Ontario Liberals have earned re-election

In the upcoming provincial election on Oct. 6, voters will decide whether to place a rubber stamp on the last eight years of Premier Dalton McGuinty’s term or take a chance on a new untested leader of one of the three opposition parties.
Impressed by a strong and proven commitment to post-secondary education and a platform that addresses the long-term interests of the province, The Cord endorses the Ontario Liberal party and local Liberal candidate Eric Davis in Kitchener-Waterloo; McGuinty has earned a third term.

The proposal to cut Ontario tuition by 30 per cent will provide welcome assistance to the province’s students as they seek to finance their education in increasingly difficult economic times. The New Democratic party (NDP) has offered a commendable proposal to freeze tuition for two years. This is a worthy policy but questions arise as to what the NDP’s plans are for post-secondary education after the freeze ends. A $1,600-tuition cut, as the Liberals propose, offers immediate relief.

The Progressive Conservative (PC) policy on post-secondary education is underwhelming. With the elimination of scholarships for foreign students forming the central plank of PC policy, the party seems to be seeking a wedge issue to use with voters instead of providing everyday solutions for Ontario’s students.

As the current PC member of provincial parliament (MPP) for Kitchener-Waterloo, Elizabeth Witmer’s 21 years of service are commendable. However, her tenure as minister of health and minister of education during the years of the Mike Harris and Ernie Eves governments puts a blemish on her record. Ontarians are not ready to return to an era where those key policy portfolios were characterized by detrimental spending cuts.

Kitchener-Waterloo Green party candidate J.D. McGuire has demonstrated an unbecoming lack of knowledge about his party’s platform and in his political views in general. Unable to answer questions at various all-candidates meetings, McGuire is not a viable option for MPP and detracts from any potential benefit of the Green party’s ideas and policies.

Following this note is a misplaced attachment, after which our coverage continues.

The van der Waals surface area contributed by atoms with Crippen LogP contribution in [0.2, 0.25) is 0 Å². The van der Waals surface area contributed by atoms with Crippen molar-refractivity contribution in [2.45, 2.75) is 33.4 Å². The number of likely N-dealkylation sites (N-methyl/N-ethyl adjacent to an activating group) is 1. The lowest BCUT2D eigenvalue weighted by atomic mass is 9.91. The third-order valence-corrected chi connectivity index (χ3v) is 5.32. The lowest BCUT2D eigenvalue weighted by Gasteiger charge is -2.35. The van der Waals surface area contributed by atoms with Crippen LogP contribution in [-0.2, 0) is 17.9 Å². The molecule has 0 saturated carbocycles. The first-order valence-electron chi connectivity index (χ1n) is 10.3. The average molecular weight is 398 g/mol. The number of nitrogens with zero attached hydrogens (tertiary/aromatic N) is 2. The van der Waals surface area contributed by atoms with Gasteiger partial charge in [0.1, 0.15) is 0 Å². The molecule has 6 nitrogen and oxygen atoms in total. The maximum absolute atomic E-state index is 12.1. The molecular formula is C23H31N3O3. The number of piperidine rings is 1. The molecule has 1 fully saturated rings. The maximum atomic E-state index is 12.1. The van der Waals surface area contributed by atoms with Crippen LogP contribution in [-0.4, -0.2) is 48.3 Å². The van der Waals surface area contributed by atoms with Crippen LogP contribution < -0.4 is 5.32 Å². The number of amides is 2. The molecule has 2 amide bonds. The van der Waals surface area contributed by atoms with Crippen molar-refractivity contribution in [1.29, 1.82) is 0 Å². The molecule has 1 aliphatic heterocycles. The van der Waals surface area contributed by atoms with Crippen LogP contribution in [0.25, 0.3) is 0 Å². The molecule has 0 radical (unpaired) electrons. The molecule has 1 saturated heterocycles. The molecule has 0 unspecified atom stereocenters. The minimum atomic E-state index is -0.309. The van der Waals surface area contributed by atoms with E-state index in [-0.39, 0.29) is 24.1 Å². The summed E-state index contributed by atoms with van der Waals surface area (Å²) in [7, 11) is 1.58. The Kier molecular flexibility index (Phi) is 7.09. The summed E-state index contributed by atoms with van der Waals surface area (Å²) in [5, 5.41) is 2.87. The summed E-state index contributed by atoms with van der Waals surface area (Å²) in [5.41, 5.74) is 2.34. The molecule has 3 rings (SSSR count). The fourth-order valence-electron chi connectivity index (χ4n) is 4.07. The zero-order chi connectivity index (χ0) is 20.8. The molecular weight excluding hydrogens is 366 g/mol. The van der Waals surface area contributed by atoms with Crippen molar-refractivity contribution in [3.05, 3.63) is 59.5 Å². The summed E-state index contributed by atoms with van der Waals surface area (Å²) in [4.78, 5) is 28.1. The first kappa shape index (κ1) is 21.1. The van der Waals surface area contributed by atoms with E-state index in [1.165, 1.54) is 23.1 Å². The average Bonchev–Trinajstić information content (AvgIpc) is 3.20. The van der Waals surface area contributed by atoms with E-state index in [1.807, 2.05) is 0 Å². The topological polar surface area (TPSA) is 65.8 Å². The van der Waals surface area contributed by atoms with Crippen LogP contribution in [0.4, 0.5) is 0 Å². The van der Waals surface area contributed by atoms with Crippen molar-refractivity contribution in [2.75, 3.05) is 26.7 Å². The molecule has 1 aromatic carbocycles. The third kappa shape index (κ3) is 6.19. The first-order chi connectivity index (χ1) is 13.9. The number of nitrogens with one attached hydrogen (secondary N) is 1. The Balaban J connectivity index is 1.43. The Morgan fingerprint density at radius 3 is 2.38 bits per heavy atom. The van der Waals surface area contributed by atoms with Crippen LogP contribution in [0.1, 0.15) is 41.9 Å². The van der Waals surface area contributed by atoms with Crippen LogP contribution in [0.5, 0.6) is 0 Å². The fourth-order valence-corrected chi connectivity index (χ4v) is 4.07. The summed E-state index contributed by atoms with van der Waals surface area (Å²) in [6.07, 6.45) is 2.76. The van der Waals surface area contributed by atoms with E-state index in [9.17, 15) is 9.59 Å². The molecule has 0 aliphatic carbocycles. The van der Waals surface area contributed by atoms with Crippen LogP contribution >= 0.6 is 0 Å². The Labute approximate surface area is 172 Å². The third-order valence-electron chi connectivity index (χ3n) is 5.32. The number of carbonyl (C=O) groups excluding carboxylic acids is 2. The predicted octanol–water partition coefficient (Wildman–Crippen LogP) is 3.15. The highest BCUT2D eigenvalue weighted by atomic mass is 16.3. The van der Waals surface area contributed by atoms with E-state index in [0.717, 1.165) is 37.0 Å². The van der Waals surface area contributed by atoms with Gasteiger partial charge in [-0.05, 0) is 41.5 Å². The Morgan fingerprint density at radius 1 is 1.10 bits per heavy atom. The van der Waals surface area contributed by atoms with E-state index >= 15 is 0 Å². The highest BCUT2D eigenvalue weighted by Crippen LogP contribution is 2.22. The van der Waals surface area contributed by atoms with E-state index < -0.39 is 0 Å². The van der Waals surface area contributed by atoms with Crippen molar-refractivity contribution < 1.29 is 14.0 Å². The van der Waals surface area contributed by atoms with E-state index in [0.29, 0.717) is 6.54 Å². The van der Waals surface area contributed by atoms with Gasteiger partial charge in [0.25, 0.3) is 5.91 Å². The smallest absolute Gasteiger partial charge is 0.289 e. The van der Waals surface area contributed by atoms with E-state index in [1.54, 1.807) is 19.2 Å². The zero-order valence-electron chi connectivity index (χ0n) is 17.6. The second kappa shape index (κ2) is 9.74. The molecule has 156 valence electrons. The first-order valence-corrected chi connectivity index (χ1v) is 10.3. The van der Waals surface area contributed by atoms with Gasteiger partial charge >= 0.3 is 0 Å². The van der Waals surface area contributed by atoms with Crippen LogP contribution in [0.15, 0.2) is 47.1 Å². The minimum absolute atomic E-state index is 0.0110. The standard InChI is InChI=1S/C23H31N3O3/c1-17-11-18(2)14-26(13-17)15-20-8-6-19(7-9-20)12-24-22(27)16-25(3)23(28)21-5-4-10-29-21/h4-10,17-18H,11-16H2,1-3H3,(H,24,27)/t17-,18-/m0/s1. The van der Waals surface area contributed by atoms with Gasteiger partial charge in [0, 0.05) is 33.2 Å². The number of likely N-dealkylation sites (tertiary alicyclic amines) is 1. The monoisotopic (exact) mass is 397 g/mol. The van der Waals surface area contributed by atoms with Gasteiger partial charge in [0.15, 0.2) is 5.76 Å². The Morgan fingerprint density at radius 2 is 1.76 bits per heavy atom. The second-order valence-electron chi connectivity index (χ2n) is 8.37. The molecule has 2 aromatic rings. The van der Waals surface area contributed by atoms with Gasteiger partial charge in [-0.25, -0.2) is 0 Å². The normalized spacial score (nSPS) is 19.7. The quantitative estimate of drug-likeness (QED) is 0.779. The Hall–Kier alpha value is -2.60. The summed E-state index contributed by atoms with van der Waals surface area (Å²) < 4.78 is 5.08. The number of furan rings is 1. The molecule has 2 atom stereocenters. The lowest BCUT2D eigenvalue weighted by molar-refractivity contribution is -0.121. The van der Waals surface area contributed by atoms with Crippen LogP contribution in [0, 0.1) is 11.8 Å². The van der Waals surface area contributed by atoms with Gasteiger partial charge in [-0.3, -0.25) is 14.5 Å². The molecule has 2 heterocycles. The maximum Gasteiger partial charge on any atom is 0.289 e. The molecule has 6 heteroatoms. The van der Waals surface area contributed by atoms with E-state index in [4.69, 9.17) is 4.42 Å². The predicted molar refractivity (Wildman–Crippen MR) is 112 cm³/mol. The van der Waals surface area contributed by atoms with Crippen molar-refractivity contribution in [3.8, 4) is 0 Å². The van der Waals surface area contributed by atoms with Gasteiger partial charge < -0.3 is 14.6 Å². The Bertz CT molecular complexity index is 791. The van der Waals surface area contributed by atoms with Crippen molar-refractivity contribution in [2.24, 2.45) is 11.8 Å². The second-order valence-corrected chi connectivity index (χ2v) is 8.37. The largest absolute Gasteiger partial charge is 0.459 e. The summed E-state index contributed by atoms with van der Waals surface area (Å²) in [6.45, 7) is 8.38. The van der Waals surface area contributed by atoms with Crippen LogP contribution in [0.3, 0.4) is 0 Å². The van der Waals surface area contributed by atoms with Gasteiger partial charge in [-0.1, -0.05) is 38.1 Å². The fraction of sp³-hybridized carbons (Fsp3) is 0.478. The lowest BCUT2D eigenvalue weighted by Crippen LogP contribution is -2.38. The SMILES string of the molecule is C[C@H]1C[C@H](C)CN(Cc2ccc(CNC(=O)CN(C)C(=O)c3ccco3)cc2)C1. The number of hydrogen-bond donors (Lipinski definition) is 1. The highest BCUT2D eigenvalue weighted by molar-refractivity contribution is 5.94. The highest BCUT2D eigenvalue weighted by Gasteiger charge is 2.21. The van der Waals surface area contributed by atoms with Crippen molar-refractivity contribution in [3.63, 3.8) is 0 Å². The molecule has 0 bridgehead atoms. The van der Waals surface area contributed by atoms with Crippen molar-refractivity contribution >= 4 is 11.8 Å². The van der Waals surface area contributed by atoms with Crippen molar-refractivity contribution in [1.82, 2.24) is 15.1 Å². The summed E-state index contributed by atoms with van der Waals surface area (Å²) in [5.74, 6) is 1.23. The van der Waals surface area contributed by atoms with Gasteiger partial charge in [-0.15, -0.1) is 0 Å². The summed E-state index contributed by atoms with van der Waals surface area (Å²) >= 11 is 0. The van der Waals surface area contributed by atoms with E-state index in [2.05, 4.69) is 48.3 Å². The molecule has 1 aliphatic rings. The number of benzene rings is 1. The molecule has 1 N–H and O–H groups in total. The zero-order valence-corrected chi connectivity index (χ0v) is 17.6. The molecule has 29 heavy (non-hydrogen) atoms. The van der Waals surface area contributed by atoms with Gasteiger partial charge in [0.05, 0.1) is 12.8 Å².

It will be difficult to oust a sitting MPP with such an engrained foothold on the riding. Yet, if students turn out and cast their ballots for Davis and the Liberals, a progressive alternative that looks to improve our collective future, we can send a message that we are a generation that believes in the benefits of government, and that we appreciate a party that pays attention to our needs.

Aside from post-secondary policy, the McGuinty Liberals offer a well thought-out and optimistic vision of our province’s future. On health care, the Liberals have committed to continuing the success of the last eight years while introducing new measures such as home care.

With an inspiring commitment to improving our energy policy and our province’s environment, the Liberals have committed unprecedented support to electric vehicles and have expanded GO train service to key parts of the province, including Kitchener.

Our political system unfortunately features the drawback of casting a vote for a local candidate instead of the provincial party. Local Liberal Davis is perhaps not as seasoned as Elizabeth Witmer, with substantially less experience in public life.

He does not share the same eloquence and demonstrative passion for social justice as NDP candidate Isabel Cisterna. He does, however, belong to the party with the best policies for this election, and he shares the Liberals’ commitment to securing a sound and vibrant future for Ontario.

In this election, the Liberals are the only party offering a tangible solution for students and a platform that showcases a viable future for Ontario.

The Cord Editorial Board

How the Cord arrived at the endorsement :
The Cord’s decision to endorse the Liberal party in the provincial election was based on debate and discussion at the Sept. 28 Editorial Board meeting. Each party’s platform was discussed in detail, with Cord staff offering competing viewpoints on the merits and drawbacks of each. A formal vote was held amongst all attending members and ten voted in favour of endorsing the Ontario Liberal party, one voted in favour of endorsing the Ontario NDP and two voted to abstain.